So what is this 500-year-old Purity Law and why is it such a big deal anyway? Let us tell you a little story.
Once upon a time unsavory ingredients such as roots, mushrooms and animal products were added to beer in order to raise profits. This was unacceptable to Bavarian co-rulers Duke Wilhelm IV and Duke Ludwig X. On April 23, 1516 they rose up against the impurities and declared:
“We particularly demand that in our towns, markets and in the countryside, only barley, hops and water should be accepted and used for brewing beer!”
The Reinheitsgebot, otherwise known as The Purity Law, came into existance.
But What About The Yeast?
Yeast is vital to the fermentation process, but that wasn’t exactly common knowledge in the 16th century. So the people prayed that the good Lord would make the process work. What was considered divine intervention also has a scientific explanation—the air contains yeast spores that can randomly land on beer foam, triggering the fermentation process. Who knew?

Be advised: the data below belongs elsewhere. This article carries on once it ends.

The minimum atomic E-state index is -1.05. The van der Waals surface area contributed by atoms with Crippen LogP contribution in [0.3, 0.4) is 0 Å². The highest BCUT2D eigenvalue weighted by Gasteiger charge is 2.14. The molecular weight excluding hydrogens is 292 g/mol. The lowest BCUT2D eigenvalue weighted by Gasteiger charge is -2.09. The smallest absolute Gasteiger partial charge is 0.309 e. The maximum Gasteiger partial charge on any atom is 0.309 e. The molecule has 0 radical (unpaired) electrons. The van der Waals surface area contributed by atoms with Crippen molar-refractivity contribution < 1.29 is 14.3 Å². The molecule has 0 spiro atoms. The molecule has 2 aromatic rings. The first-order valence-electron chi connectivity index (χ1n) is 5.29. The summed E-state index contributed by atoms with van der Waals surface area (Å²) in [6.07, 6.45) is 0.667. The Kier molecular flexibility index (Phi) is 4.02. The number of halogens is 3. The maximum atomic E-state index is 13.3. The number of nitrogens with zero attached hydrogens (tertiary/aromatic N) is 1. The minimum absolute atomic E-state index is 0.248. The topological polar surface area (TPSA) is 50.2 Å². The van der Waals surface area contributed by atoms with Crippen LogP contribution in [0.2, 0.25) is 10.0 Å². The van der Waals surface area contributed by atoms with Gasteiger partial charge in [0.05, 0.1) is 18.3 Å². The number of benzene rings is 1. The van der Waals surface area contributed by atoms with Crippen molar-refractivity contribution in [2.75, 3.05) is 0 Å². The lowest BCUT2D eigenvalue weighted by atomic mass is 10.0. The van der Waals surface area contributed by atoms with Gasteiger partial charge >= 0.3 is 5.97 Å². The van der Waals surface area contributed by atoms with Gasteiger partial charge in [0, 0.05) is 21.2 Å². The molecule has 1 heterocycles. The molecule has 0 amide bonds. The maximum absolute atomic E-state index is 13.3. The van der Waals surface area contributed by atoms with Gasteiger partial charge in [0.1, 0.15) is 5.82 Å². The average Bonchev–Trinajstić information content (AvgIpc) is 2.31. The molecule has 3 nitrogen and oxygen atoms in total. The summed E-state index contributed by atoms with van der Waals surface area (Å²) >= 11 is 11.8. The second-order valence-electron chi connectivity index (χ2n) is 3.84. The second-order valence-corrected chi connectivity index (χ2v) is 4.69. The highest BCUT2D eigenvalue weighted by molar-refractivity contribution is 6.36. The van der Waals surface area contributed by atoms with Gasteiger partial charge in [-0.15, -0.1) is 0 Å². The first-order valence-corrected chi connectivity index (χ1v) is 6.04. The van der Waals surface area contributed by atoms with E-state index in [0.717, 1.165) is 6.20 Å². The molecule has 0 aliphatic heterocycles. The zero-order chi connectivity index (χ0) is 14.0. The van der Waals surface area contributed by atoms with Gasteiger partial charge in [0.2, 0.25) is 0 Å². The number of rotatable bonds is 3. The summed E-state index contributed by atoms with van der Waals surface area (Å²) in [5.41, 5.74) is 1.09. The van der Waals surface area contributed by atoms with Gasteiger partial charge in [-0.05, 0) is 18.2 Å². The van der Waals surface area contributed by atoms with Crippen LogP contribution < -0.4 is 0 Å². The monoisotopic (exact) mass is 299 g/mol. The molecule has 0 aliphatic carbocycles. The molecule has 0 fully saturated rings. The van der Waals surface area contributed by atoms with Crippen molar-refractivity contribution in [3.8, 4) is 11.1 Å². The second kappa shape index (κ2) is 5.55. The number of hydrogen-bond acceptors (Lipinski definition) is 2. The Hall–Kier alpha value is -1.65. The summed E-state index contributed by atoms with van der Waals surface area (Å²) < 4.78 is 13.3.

For the non-praying type, there were other solutions. For instance, brewers like to add the remains of a previous batch that already contained yeast particles. That did the trick, even though they didn’t really understand why.
Why Should You Care About The Purity Law?
The "purity" law does not mean that beers made elsewhere are impure, but it does mean that German beer is all natural. You won’t find any chemicals, preservatives, or fake process enhancers, such as artificial enzymes or yeast nutrients, or cheap sources of starch like rice and corn.
Whether it’s blond, dark, light or bold, a beer made in Germany is wholesome and delicious. Just check the label. A German brew always states: "Gebraut nach dem deutschen Reinheitsgebot" or "Gebraut nach dem Bayerischen Reinheitsgebot von 1516" which translate to "Brewed according to the German Purity Law“ or "The Bavarian Purity Law of 1516."
So now that you’re armed with knowledge of the the Purity Law, you can keep it yourself and impress your friends at the next party, or you can share this post!